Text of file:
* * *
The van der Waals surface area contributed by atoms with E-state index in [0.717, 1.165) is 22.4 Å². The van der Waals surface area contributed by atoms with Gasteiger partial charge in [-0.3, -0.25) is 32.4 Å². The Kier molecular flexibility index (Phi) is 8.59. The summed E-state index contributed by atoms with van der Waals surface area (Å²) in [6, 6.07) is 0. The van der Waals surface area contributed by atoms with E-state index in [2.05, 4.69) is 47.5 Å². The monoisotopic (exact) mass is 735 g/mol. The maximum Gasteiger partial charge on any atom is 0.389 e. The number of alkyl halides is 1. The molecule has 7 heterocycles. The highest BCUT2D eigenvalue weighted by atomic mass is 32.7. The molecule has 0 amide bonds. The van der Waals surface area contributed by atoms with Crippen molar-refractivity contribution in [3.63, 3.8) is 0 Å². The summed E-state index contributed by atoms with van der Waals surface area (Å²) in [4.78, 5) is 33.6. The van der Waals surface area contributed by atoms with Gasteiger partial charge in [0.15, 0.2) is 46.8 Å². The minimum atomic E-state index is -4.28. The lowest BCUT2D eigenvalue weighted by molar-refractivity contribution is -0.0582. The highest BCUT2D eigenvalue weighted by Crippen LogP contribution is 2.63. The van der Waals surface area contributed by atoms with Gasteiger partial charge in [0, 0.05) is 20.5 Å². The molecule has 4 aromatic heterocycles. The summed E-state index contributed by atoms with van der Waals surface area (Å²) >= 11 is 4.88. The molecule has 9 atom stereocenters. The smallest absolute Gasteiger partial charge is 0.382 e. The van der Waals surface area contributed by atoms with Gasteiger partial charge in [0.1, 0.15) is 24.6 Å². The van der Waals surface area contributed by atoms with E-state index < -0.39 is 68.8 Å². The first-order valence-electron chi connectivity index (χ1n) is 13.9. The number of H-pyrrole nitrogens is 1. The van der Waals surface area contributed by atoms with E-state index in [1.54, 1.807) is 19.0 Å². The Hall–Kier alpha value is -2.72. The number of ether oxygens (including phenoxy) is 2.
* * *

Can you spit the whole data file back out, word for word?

The van der Waals surface area contributed by atoms with E-state index in [0.717, 1.165) is 22.4 Å². The van der Waals surface area contributed by atoms with Gasteiger partial charge in [-0.3, -0.25) is 32.4 Å². The Kier molecular flexibility index (Phi) is 8.59. The summed E-state index contributed by atoms with van der Waals surface area (Å²) in [6, 6.07) is 0. The van der Waals surface area contributed by atoms with E-state index in [2.05, 4.69) is 47.5 Å². The monoisotopic (exact) mass is 735 g/mol. The maximum Gasteiger partial charge on any atom is 0.389 e. The number of alkyl halides is 1. The molecule has 7 heterocycles. The highest BCUT2D eigenvalue weighted by atomic mass is 32.7. The molecule has 0 amide bonds. The van der Waals surface area contributed by atoms with Crippen molar-refractivity contribution in [3.63, 3.8) is 0 Å². The summed E-state index contributed by atoms with van der Waals surface area (Å²) in [4.78, 5) is 33.6. The van der Waals surface area contributed by atoms with Gasteiger partial charge in [0.15, 0.2) is 46.8 Å². The minimum atomic E-state index is -4.28. The lowest BCUT2D eigenvalue weighted by molar-refractivity contribution is -0.0582. The highest BCUT2D eigenvalue weighted by Crippen LogP contribution is 2.63. The van der Waals surface area contributed by atoms with Gasteiger partial charge in [0, 0.05) is 20.5 Å². The molecule has 4 aromatic heterocycles. The summed E-state index contributed by atoms with van der Waals surface area (Å²) >= 11 is 4.88. The molecule has 9 atom stereocenters. The smallest absolute Gasteiger partial charge is 0.382 e. The van der Waals surface area contributed by atoms with Gasteiger partial charge in [0.1, 0.15) is 24.6 Å². The van der Waals surface area contributed by atoms with E-state index < -0.39 is 68.8 Å². The first-order valence-electron chi connectivity index (χ1n) is 13.9. The number of H-pyrrole nitrogens is 1. The van der Waals surface area contributed by atoms with E-state index in [1.54, 1.807) is 19.0 Å². The Hall–Kier alpha value is -2.72. The number of ether oxygens (including phenoxy) is 2.